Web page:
Lots of people don't like offal. For some the flavour is too strong. Others find its textures odd. And a few people I know are, well, a bit squeamish about it all. I work on the principle that if you're happy to eat fillet steak or chicken breast, heart and liver shouldn't pose too much of a problem, either. I grew up eating chopped liver, my cousin and I went on a devilled kidneys kick when we were short of cash, and whenever I'm in Israel, one of the first things I do is procure for myself a me'orav Yerushelami, or a Jerusalem mixed grill, which is basically all the innards of a chicken, cooked. Most offal isn't at all expensive—calves' liver is probably the exception—and it's all highly nutritious. It makes for an excellent quick, cheap supper.

Liver and onions is nothing more than liver and onion gravy. Some people add bacon, I obviously don't. It's very easy to make, entirely delicious, and won't break the bank. If I can afford it, or if it's going cheap, I buy calves' liver, but otherwise it's lambs' liver. Some people recommend soaking liver in milk in order to rid it of a slightly bitter aftertaste it can sometimes have; this isn't something I've ever done. I find that using the freshest liver possible and washing it and drying it well before cooking is sufficient.

This recipe is sufficient for two, but can easily be increased for more people. Just remember not to crowd the liver in the pan when you fry it off initially. Okay? Let's cook!


  • 250g (8oz) lambs' liver
  • Plain flour, enough to coat the liver and a tablespoon to add to the gravy
  • salt and pepper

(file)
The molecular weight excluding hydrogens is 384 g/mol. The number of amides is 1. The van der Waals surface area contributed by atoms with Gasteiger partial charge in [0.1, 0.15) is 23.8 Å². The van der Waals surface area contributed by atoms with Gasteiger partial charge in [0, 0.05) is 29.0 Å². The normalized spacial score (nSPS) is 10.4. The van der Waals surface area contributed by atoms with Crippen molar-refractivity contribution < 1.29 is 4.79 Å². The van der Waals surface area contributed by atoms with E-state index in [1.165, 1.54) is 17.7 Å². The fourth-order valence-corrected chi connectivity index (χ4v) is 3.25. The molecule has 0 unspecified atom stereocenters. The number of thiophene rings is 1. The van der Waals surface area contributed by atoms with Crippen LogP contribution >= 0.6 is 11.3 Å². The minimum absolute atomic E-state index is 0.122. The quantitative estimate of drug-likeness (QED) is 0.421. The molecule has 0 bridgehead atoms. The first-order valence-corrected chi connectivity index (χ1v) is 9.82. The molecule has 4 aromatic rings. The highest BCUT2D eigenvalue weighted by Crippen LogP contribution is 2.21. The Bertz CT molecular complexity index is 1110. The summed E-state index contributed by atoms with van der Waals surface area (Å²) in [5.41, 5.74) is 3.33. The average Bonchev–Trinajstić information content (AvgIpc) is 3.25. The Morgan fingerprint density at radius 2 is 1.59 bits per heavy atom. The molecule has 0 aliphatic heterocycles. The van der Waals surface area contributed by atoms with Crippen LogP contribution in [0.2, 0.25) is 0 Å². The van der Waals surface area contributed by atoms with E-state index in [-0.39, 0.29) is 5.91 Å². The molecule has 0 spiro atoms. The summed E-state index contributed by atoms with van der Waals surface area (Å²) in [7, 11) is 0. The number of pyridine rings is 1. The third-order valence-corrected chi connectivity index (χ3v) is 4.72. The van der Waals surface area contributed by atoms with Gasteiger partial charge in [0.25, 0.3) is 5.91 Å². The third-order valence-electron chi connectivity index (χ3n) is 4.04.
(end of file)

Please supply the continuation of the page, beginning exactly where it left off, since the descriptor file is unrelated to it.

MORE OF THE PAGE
• 2tbsp olive oil
  • 1 medium-sized onion, halved and then sliced into half-moons
  • A pinch of salt and a pinch of sugar
  • Slug of brandy
  • 500ml (1 pint) stock, lamb or beef


Begin by gently dusting the liver slices in the seasoned flour. It needs to be lightly coated, nothing more.

Heat a few tablespoons of oil in a large pan and when it is at temperature, quickly fry the liver. You don't want it to be cooked through, so depending on the thickness of the slices this will take between ninety seconds (a minute one side, thirty seconds the other) and four minutes (two-and-half minutes one side, one-and-half the other). Remove the liver to a plate and let it rest.

Add the onion to the pan and cook it off gently in the fat and meat juices. Add a sprinkling of salt to help prevent it sticking and a teaspoon of sugar to help it caramelise. When the onion has browned, which will take around five minutes over a medium heat, add a splash of brandy and deglaze the pan with it.

Next add a tablespoon of flour to the onions and cook it through for a minute before pouring over the stock and stirring well. Bring the gravy to the boil and then turn down the heat to let it bubble gently, cook through, and thicken. This will take approximately 20 minutes.

When the gravy has thickened to your desired consistency, return the liver to the pan to heat through. Remember: you're warming it through, not cooking it. It would have finished cooking when it was standing.

That's it. I'd serve this with mashed potatoes and either green vegetables or braised red cabbage and accompanied by a Claret or a Beaujolais. Old school. And delicious.